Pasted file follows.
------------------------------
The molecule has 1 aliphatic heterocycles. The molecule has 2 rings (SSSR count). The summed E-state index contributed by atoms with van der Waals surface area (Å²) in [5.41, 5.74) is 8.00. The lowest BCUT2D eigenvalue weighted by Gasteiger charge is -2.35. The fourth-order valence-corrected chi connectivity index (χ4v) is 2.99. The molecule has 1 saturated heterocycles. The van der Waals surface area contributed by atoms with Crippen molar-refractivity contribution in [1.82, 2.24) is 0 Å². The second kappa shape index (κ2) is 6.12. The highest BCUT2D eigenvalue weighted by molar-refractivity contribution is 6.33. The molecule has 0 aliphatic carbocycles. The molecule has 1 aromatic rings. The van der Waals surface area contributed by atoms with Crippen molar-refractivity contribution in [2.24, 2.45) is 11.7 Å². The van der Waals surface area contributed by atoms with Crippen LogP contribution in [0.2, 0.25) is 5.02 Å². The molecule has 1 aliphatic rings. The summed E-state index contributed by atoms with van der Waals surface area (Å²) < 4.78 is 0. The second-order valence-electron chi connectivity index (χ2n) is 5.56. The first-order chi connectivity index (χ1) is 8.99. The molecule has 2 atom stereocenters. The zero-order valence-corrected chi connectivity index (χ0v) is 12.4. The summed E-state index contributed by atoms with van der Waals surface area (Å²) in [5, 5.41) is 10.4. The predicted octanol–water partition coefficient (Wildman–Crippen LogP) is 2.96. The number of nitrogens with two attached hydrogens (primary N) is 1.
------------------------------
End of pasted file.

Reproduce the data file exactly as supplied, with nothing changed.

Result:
The molecule has 1 aliphatic heterocycles. The molecule has 2 rings (SSSR count). The summed E-state index contributed by atoms with van der Waals surface area (Å²) in [5.41, 5.74) is 8.00. The lowest BCUT2D eigenvalue weighted by Gasteiger charge is -2.35. The fourth-order valence-corrected chi connectivity index (χ4v) is 2.99. The molecule has 1 saturated heterocycles. The van der Waals surface area contributed by atoms with Crippen molar-refractivity contribution in [1.82, 2.24) is 0 Å². The second kappa shape index (κ2) is 6.12. The highest BCUT2D eigenvalue weighted by molar-refractivity contribution is 6.33. The molecule has 0 aliphatic carbocycles. The molecule has 1 aromatic rings. The van der Waals surface area contributed by atoms with Crippen molar-refractivity contribution in [2.24, 2.45) is 11.7 Å². The van der Waals surface area contributed by atoms with Crippen LogP contribution in [0.2, 0.25) is 5.02 Å². The molecule has 1 aliphatic rings. The summed E-state index contributed by atoms with van der Waals surface area (Å²) < 4.78 is 0. The second-order valence-electron chi connectivity index (χ2n) is 5.56. The first-order chi connectivity index (χ1) is 8.99. The molecule has 2 atom stereocenters. The zero-order valence-corrected chi connectivity index (χ0v) is 12.4. The summed E-state index contributed by atoms with van der Waals surface area (Å²) in [5, 5.41) is 10.4. The predicted octanol–water partition coefficient (Wildman–Crippen LogP) is 2.96. The number of nitrogens with two attached hydrogens (primary N) is 1.